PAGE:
Within a week, Nancy’s mother, who hitherto had no interest in the internet beyond scrolling Google’s headlines, set up a Twitter account with the handle @swly, an abbreviation for ‘Stevie, We Love You’. From an initial following of five friends, the number of followers ballooned to one thousand a week later and thousands more in three months.

The first posts were of Stevie from the moment she was born until her ill-fated Barney-themed birthday was met with a lukewarm response. Out of the blue, in 2015, @aussieclean, a Malaysian who emigrated to the Antipodes, shared a link to a YouTube called ‘Man in a custody battle for beloved child.’ @aussieclean proceeded to denigrate Nancy for not fighting for her rights. Although incensed that such an unwarranted accusation could be made, Nancy thought it wise to first watch the video. She called out to her mother. Once settled next to her, Nancy pressed ‘Play’ and almost immediately she reached out to grip her mother’s hand. There on the screen was her husband. She couldn’t help but notice his even, and too white, incisors and canines. They had to be veneers, she thought, when she noticed his gummy smile. Next to him was a child dressed in a hoodie and dark glasses, and unrecognisable to the rest of the world. But Nancy saw the crooked little finger on her left hand, a miniature version of hers and she held her breath. It was Stevie.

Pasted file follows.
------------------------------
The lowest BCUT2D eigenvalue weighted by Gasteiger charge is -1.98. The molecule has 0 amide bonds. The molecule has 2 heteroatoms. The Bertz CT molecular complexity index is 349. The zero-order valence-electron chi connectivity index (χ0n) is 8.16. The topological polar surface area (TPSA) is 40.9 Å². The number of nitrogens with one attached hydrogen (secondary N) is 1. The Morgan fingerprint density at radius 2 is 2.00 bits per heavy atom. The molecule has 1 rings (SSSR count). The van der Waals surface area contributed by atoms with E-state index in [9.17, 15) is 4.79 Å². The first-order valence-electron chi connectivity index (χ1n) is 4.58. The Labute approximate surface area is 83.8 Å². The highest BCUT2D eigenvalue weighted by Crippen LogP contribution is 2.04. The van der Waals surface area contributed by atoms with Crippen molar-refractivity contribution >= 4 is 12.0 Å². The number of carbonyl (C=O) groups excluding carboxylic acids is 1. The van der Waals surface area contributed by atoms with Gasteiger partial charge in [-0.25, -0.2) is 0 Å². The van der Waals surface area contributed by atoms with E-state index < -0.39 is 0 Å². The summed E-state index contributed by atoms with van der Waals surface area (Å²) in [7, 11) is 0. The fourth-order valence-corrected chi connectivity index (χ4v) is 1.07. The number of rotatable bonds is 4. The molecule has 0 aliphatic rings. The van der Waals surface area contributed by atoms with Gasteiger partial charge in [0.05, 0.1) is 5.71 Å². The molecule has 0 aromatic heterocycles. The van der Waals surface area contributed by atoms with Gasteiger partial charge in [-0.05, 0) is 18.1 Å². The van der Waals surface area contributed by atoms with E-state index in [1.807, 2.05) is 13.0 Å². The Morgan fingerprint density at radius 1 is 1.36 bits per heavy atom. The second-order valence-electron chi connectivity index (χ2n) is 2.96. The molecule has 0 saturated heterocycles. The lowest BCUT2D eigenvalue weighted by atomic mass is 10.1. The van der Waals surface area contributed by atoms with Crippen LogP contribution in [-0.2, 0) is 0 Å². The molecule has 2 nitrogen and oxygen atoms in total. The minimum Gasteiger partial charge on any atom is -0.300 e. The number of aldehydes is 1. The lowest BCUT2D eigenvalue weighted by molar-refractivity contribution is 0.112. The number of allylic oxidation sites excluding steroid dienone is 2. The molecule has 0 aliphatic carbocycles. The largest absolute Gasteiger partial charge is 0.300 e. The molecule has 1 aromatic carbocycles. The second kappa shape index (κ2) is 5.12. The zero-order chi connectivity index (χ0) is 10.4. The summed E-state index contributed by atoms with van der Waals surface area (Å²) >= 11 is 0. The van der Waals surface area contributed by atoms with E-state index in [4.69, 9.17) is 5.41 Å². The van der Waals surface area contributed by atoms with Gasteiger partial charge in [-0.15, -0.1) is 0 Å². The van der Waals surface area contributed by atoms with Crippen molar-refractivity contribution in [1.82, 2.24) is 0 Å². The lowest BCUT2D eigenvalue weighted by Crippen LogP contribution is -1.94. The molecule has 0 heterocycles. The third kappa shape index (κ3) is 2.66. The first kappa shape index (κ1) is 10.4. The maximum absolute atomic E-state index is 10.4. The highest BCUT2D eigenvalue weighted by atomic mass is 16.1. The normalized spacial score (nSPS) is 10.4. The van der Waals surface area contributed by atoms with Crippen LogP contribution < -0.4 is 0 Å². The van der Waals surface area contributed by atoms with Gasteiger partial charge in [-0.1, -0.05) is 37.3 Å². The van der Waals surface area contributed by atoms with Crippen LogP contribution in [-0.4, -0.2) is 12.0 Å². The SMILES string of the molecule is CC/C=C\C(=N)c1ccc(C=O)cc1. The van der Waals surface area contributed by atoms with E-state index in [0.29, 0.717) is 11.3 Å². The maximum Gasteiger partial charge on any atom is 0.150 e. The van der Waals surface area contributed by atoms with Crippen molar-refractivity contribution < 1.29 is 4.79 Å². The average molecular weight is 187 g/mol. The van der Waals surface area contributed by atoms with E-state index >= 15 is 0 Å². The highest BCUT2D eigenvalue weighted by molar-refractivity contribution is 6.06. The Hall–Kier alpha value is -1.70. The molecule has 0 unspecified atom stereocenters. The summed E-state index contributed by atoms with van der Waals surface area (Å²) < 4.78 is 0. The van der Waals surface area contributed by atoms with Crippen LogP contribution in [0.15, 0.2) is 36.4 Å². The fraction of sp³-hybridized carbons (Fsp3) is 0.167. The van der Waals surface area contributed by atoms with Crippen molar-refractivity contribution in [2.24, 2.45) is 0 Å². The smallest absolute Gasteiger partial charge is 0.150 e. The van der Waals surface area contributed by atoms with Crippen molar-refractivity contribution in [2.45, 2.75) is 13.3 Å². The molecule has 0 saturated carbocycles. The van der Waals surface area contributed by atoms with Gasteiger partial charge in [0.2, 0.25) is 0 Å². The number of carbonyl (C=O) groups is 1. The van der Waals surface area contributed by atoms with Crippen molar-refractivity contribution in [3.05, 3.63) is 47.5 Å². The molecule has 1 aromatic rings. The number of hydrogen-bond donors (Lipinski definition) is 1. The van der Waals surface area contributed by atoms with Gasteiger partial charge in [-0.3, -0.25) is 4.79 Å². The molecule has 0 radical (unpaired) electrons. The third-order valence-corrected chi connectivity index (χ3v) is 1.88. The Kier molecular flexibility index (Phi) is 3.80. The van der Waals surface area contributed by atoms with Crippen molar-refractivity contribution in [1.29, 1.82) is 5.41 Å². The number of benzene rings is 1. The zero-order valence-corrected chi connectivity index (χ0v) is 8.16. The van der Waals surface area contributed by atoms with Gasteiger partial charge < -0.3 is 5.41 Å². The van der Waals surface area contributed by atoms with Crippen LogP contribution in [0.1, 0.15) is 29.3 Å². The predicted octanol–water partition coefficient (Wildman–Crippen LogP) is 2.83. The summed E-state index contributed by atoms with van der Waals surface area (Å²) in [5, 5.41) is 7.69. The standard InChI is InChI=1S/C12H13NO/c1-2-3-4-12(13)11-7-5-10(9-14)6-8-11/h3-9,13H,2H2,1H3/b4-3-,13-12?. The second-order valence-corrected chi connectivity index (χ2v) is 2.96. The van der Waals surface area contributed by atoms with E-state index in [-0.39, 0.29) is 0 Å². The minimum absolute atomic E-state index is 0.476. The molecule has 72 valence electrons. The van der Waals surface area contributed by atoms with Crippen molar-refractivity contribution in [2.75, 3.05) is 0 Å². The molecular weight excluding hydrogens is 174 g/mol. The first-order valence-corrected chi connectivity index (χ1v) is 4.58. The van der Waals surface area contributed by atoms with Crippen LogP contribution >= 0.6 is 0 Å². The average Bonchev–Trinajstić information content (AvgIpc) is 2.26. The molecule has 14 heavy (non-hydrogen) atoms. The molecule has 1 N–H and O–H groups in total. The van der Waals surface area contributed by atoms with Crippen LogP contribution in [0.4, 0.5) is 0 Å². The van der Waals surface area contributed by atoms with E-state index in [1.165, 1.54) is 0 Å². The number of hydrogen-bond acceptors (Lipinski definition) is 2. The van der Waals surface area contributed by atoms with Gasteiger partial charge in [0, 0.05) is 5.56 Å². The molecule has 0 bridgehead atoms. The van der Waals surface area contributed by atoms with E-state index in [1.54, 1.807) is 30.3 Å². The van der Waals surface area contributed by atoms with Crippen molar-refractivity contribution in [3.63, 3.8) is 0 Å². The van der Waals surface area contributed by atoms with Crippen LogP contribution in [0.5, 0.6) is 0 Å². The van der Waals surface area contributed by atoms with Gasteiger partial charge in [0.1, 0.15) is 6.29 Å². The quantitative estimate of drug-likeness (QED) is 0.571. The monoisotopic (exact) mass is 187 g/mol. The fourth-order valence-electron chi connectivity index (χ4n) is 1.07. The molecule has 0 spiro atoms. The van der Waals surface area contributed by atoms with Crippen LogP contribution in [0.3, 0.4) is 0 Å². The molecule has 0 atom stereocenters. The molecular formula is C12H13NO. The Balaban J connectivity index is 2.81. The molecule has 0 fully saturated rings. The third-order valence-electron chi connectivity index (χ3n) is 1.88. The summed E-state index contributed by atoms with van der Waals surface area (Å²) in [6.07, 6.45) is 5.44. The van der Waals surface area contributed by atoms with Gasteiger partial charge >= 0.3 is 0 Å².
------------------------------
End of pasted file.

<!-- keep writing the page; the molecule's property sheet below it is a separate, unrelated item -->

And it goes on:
Sorry. I had to bring my daughter.

For protection. It’s a battle right now.

You know how it is. No one to look after.

If I can’t trust the mother, how to trust anyone?

Nancy paused the video. “Battle. Trust. Protection. What is he talking about?”

“Ya. Ya. Ya. Rumour is that his father has disowned him. No use. No one here cares if a Hindu is disowned or dead. Play. Let’s see what other stupid things this man will say.”

In the next frame of the video, a blond man with a scratchy voice said, “Fergal Cane. Irish Times. Stephanie. Sorry. I mean Siti Zubaidah. Do you miss Mummy?”

Nancy didn’t blink for fear of missing her child’s answer.

“Answer Uncle. He is asking you a question,” Shamsir prodded Stevie.

The child looked at him and then journalist who repeated the question.

“Siti-?” she mumbled.

There was absolute silence.

“Your name, child,” Shamsir said through gritted teeth. “Siti Zubaidah is your name.”

“Name?” The child looked down. In a voice replete with heartbreak she said, “Don’t know the name, Papa.”

Nancy stared at the screen, not aware of the hand that reached out quickly, clicked on the mouse, and stopped the video. When the laptop was shut completely, she heard her mother say, “I need coffee. Going to make some.”